Mollusc shells on marine beach (Cayo Costa Island, Florida, USA) 23
Mollusc shells on a marine beach near the southern tip of Cayo Costa Island, Florida, USA (March 2014).
Cayo Costa Island is one of dozens of barrier islands in the West-Central Florida Barrier Chain. This 191-mile long, slightly sinuous stretch of islands is located along the Gulf of Mexico coast of southern Florida. The southern-most island in the chain is Cape Romano Island. The northern-most islands are the Anclote Keys.
Cayo Costa Island is located between North Captiva Island and Gasparilla Island, offshore from the towns of Fort Myers and Cape Coral, Florida. Most of Cayo Costa Island is a state park and is only accessible by boat.
Cayo Costa is on the western side of Pine Island Sound, a large lagoon just south of Charlotte Harbor. Two large tidal inlets border Cayo Costa Island - Captiva Pass to the south and Boca Grande Pass to the north. Cayo Costa is a classic example of a drumstick barrier island - it is wide on its northern end and tapers to a point or hook on its southern end. This shape is the result of long-shore currents along the coastline. Other islands in the barrier chain also have this morphology.
Cayo Costa Island and nearby North Captiva Island, Captiva Island, and Sanibel Island are Holocene barriers that rim the western and southern sides of a Late Miocene depression that is now Pine Island Sound. Middle Miocene limestone bedrock was subject to significant dissolution and karst/cave development. The Pine Island Sound area was a large karst depression in the Late Miocene. It is now filled with sediments - most of modern Pine Island Sound is significantly shallow.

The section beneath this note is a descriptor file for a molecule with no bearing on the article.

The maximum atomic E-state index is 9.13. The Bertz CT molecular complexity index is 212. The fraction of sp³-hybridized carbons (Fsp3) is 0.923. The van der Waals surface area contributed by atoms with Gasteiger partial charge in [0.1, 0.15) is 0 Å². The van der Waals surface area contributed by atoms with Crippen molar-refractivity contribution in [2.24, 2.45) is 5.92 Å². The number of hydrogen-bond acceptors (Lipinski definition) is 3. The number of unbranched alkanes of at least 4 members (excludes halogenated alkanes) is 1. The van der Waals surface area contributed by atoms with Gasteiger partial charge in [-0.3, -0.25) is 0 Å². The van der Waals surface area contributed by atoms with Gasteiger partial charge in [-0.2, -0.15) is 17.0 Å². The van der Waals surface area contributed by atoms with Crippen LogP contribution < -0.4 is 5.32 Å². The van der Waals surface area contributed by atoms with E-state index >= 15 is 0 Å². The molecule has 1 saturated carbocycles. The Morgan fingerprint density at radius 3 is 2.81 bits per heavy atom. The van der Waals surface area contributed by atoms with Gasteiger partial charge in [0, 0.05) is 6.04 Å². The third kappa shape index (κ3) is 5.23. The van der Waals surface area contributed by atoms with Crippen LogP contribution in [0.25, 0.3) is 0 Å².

The beaches of Cayo Costa Island are famous for having an abundance of shells - they form moderately thick piles along much of the island's shoreline. The relative abundance and quality of shells varies from site to site and with weather & seasonal conditions. The shell deposits are dominated by bivalves.
West-Central Florida Barrier Chain geologic info. synthesized from:
Evans et al. (1985) - Bedrock controls on barrier island development: west-central Florida coast. Marine Geology 63: 263-283.
Davis (1989) - Morphodynamics of the West-Central Florida barrier system: the delicate balance between wave- and tide-domination. Proceedings, Koninklijk Nederlands Geologisch Mijnbouwkundig Genootschap Symposium, 'Coastal Lowlands, Geology and Geotechnology', 1987: 225-235.
Evans et al. (1989) - Quaternary stratigraphy of the Charlotte Harbor estuarine-lagoon system, southwest Florida: implications of the carbonate-siliciclastic transition. Marine Geology 88: 319-348.